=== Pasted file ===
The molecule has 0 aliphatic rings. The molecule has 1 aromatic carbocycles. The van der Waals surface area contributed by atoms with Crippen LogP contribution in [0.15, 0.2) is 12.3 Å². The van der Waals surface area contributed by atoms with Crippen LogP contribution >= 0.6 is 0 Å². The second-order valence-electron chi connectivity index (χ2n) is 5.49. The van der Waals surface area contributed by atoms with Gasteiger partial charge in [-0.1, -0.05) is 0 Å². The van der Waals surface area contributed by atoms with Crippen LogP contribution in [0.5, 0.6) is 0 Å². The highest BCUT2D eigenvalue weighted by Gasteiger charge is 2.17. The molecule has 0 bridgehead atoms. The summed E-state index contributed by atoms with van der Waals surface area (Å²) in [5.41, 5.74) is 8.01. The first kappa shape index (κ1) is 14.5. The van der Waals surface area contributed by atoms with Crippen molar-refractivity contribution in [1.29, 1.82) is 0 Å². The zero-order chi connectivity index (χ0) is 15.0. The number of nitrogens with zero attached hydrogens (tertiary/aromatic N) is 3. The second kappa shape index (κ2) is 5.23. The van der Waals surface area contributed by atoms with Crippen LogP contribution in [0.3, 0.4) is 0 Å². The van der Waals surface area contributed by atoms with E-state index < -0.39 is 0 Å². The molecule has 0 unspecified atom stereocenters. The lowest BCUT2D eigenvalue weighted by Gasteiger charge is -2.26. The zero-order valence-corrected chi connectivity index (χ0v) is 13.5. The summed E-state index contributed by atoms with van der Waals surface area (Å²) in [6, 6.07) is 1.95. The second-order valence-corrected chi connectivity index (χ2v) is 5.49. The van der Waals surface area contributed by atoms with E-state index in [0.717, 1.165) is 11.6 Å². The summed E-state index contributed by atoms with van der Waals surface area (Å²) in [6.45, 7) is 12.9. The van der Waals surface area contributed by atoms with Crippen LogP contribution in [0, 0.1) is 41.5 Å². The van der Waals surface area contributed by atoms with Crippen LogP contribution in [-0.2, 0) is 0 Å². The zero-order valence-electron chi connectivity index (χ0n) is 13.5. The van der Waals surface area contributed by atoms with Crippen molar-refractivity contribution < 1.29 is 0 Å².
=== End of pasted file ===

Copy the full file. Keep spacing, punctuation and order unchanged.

The molecule has 0 aliphatic rings. The molecule has 1 aromatic carbocycles. The van der Waals surface area contributed by atoms with Crippen LogP contribution in [0.15, 0.2) is 12.3 Å². The van der Waals surface area contributed by atoms with Crippen LogP contribution >= 0.6 is 0 Å². The second-order valence-electron chi connectivity index (χ2n) is 5.49. The van der Waals surface area contributed by atoms with Gasteiger partial charge in [-0.1, -0.05) is 0 Å². The van der Waals surface area contributed by atoms with Crippen LogP contribution in [0.5, 0.6) is 0 Å². The highest BCUT2D eigenvalue weighted by Gasteiger charge is 2.17. The molecule has 0 bridgehead atoms. The summed E-state index contributed by atoms with van der Waals surface area (Å²) in [5.41, 5.74) is 8.01. The first kappa shape index (κ1) is 14.5. The van der Waals surface area contributed by atoms with Crippen molar-refractivity contribution in [1.29, 1.82) is 0 Å². The zero-order chi connectivity index (χ0) is 15.0. The number of nitrogens with zero attached hydrogens (tertiary/aromatic N) is 3. The second kappa shape index (κ2) is 5.23. The van der Waals surface area contributed by atoms with Crippen LogP contribution in [0.3, 0.4) is 0 Å². The van der Waals surface area contributed by atoms with E-state index < -0.39 is 0 Å². The molecule has 0 unspecified atom stereocenters. The lowest BCUT2D eigenvalue weighted by Gasteiger charge is -2.26. The zero-order valence-corrected chi connectivity index (χ0v) is 13.5. The summed E-state index contributed by atoms with van der Waals surface area (Å²) in [6, 6.07) is 1.95. The second-order valence-corrected chi connectivity index (χ2v) is 5.49. The van der Waals surface area contributed by atoms with E-state index in [0.717, 1.165) is 11.6 Å². The summed E-state index contributed by atoms with van der Waals surface area (Å²) in [6.45, 7) is 12.9. The van der Waals surface area contributed by atoms with Crippen LogP contribution in [0, 0.1) is 41.5 Å². The van der Waals surface area contributed by atoms with Crippen LogP contribution in [-0.2, 0) is 0 Å². The zero-order valence-electron chi connectivity index (χ0n) is 13.5. The van der Waals surface area contributed by atoms with Crippen molar-refractivity contribution < 1.29 is 0 Å².